Monday, September 21, 2009

These Kids Nowadays

I love seeing photos of letters written back in the 1800s, especially the beautiful handwriting that people used back then. Every sentence was written in such neat, horizontal lines – a digital level could not have improved it. The slant of every letter was so consistent that it looked like a protractor had been used. I’ve always tried to use good penmanship, even to the point of being a little obsessed about it. Quite a bit obsessed, actually. For example, ever since the 4th grade, if I wrote the letter “e” and it ended up looking like the letter “i”’ I feared something really bad would happen to my mother. I’d fix it so it looked more like an “e” and all would be well.

I still do that.

But I do have nice handwriting and have always taken a little pride in that. I studied Russian and even my Russian cursive looks pretty nice – much better than Lee Harvey Oswald’s anyway.

Here’s part of a letter I wrote to a Russian pen-pal a while back:

Well, it seems that the learning of cursive and basic penmanship is quickly falling by the wayside these days. At first, the old fuddy-duddy side of me kicked in and was lamenting this trend. (“These kids nowadays!”) That is, until I realized how little we actually utilize handwriting anymore.

We may scribble notes to ourselves during meetings, but more and more, I bring my laptop to do that.

Writing checks? Nope. I do it all online now.

When you think about it, we actually do no more handwriting than can be placed on a Post-it note these days.

A hundred years ago, teachers predicted the demise of handwriting when typewriters came into use. Later, they even discouraged the use of ball-point pens for the same reason.

So, I will concede that learning penmanship has little practical use anymore.

But what really irks me to no end is the horrible spelling and grammar that’s used by these kids nowadays, mainly due to this bothersome and totally useless activity called 'texting.' I really don’t want to even respond to a message like:

omg it was like 2 kewl 2 c u

or worse

where u at

I want to call this person back and say, “I am ‘at’ a place where I don’t respond to messages that end with a preposition.”

Back when I was a kid in school, we actually wrote notes to each other and illegally passed them while the teacher wasn’t looking. Notes that contained hugely significant and well-written treatises such as:
I like you a lot
and we actually spelled out the horribly long word, “you”.

We would have never even considered writing "I like u a lot." The recipient would have thought the sender was an idiot and would have never returned the much-anticipated, "I like you a lot too."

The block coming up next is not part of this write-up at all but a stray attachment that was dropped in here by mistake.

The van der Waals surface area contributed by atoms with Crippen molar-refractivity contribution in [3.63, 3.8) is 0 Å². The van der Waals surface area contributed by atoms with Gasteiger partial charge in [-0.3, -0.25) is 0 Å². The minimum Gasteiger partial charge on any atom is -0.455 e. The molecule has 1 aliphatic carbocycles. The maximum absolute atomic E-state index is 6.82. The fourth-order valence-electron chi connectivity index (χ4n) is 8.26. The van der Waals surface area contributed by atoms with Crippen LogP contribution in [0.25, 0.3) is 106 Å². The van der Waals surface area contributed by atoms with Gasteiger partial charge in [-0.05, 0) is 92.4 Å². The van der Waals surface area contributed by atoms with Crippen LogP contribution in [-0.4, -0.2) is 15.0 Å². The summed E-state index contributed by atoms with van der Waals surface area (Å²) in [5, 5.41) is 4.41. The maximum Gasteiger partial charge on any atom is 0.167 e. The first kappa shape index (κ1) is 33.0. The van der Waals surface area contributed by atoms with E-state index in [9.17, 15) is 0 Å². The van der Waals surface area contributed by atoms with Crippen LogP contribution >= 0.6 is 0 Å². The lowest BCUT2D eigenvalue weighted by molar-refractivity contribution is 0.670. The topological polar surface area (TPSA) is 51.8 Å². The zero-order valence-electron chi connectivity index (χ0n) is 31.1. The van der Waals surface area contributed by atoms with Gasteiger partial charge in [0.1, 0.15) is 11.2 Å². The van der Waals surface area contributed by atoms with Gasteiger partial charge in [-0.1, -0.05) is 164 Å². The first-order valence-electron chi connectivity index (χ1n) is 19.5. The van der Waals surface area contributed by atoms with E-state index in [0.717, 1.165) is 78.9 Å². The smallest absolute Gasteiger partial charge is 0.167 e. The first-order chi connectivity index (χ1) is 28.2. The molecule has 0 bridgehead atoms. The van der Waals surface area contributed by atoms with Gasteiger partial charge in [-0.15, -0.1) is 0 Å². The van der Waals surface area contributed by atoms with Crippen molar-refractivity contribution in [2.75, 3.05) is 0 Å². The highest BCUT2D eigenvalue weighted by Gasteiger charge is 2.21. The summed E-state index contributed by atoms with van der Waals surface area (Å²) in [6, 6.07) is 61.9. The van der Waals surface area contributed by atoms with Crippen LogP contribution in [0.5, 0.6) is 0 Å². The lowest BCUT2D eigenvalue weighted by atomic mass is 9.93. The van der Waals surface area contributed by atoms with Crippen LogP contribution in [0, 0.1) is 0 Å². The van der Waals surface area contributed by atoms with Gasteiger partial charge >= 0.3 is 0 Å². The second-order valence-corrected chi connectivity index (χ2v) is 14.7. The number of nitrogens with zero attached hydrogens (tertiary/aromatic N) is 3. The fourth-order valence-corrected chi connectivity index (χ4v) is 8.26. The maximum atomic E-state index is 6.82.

Sigh. . . .

We were good kids. . .

If I ever caught my kid sending a text that contained the atrocity “where u at” he’d have to spend a couple of hours at the kitchen table writing "Where are you?" about two hundred times before he got his cell phone back.

It’s a good thing I’m not a parent.

6 Comments:

At 2:39 PM , Blogger Bad Alice said...

Trust me, you don't want to text in full words - the keys are tiny and frustrating, and if you're trying to drive at the same time you need to be quick :). Think of it as shorthand or the kind of typing court reporters use. So, someone might text Where r u?

Kewl, on the other hand, has the same number of characters as cool, so I'm not sure how it came to be.

My daughters still want to write in cursive. Go figure. It has somehow remained a right of passage - something the big kids learn to do.

 
At 6:06 PM , Blogger Miss Healthypants said...

LOL! :) When Iwanski & I have kids, will you be the fuddy duddy uncle, correcting their grammar all the time?

I hope so!! *smiles*

 
At 11:00 AM , Blogger Buck said...

MHP: If you come home someday and your kid is at the kitchen table writing lines while I'm babysitting, you'll know what happened.

 
At 11:23 AM , Blogger taviskaron said...

Здравствуйте!

А какое слово вы написали в конце письма? "Мридно"?

Наверно, вы ошиблись в слове "трудно"=)

Надо было написать "Я понимаю, что письмо - это очень трудно!"

ваша "т" на письме выглядит точно как "м" =)

 
At 4:41 PM , Blogger Hannah said...

Hi! I found your blog while looking for examples of easy-to-read Cyrillic handwriting. I just wanted to tell you that although the decline of the handwritten word is a shame, I don't think you need to worry about a decline in the general quality of English as a result. Some of our greatest literature was written when much less of the population was literate and standards of spelling and punctuation didn't exist at all. All these authors break grammatical rules that we've either invented or gotten more attached to since then ("We are such stuff as dreams are made on").To depart from the realm of English for a minute, the Iliad was passed down orally for centuries! I'm interested to see what digital communication will accomplish for talented people, who are no more or less common now than they ever were.

And thanks for your beautiful example of Russian cursive! I've learned a lot from it just in the last twenty minutes.

 
At 5:02 PM , Blogger Buck said...

Thanks, Hannah! Those are very good points you made.

 

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